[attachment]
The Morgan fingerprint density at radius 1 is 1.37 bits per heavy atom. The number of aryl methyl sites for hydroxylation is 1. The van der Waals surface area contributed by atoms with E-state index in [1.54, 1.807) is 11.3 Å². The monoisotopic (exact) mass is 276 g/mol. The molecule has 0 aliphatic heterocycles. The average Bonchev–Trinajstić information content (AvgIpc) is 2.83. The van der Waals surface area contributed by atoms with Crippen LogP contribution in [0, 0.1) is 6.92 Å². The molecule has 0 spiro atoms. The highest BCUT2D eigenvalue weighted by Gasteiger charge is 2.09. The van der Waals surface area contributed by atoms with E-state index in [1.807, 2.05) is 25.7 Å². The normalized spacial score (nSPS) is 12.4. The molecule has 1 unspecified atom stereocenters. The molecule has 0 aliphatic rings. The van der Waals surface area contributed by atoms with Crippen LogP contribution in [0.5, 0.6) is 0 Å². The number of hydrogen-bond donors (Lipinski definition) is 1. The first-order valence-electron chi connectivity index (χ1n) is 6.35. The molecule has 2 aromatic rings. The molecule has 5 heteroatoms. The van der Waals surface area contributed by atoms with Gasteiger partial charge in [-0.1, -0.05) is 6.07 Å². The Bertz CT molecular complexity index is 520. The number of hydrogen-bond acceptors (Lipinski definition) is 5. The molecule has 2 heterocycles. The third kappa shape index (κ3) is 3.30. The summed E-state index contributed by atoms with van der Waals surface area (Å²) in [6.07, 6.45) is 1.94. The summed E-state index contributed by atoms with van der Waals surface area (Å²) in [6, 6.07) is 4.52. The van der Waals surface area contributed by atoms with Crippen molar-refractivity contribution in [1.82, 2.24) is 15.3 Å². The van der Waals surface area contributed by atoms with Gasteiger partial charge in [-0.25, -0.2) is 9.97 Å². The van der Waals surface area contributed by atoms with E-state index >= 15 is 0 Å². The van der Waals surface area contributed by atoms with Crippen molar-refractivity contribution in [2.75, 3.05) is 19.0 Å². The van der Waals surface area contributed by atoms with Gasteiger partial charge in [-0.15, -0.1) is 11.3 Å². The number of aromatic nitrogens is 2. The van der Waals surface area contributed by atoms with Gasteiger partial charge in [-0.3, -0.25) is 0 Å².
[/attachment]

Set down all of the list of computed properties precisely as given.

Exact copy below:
The Morgan fingerprint density at radius 1 is 1.37 bits per heavy atom. The number of aryl methyl sites for hydroxylation is 1. The van der Waals surface area contributed by atoms with E-state index in [1.54, 1.807) is 11.3 Å². The monoisotopic (exact) mass is 276 g/mol. The molecule has 0 aliphatic heterocycles. The average Bonchev–Trinajstić information content (AvgIpc) is 2.83. The van der Waals surface area contributed by atoms with Crippen LogP contribution in [0, 0.1) is 6.92 Å². The molecule has 0 spiro atoms. The highest BCUT2D eigenvalue weighted by Gasteiger charge is 2.09. The van der Waals surface area contributed by atoms with E-state index in [1.807, 2.05) is 25.7 Å². The normalized spacial score (nSPS) is 12.4. The molecule has 1 unspecified atom stereocenters. The molecule has 0 aliphatic rings. The van der Waals surface area contributed by atoms with Crippen LogP contribution in [0.5, 0.6) is 0 Å². The number of hydrogen-bond donors (Lipinski definition) is 1. The first-order valence-electron chi connectivity index (χ1n) is 6.35. The molecule has 2 aromatic rings. The molecule has 5 heteroatoms. The van der Waals surface area contributed by atoms with Gasteiger partial charge in [-0.1, -0.05) is 6.07 Å². The Bertz CT molecular complexity index is 520. The number of hydrogen-bond acceptors (Lipinski definition) is 5. The molecule has 2 heterocycles. The third kappa shape index (κ3) is 3.30. The summed E-state index contributed by atoms with van der Waals surface area (Å²) in [6.07, 6.45) is 1.94. The summed E-state index contributed by atoms with van der Waals surface area (Å²) in [6, 6.07) is 4.52. The van der Waals surface area contributed by atoms with Crippen molar-refractivity contribution in [1.82, 2.24) is 15.3 Å². The van der Waals surface area contributed by atoms with Gasteiger partial charge in [-0.25, -0.2) is 9.97 Å². The van der Waals surface area contributed by atoms with E-state index >= 15 is 0 Å². The van der Waals surface area contributed by atoms with Crippen molar-refractivity contribution in [2.75, 3.05) is 19.0 Å². The van der Waals surface area contributed by atoms with Gasteiger partial charge in [-0.15, -0.1) is 11.3 Å². The number of aromatic nitrogens is 2. The van der Waals surface area contributed by atoms with Gasteiger partial charge in [-0.3, -0.25) is 0 Å².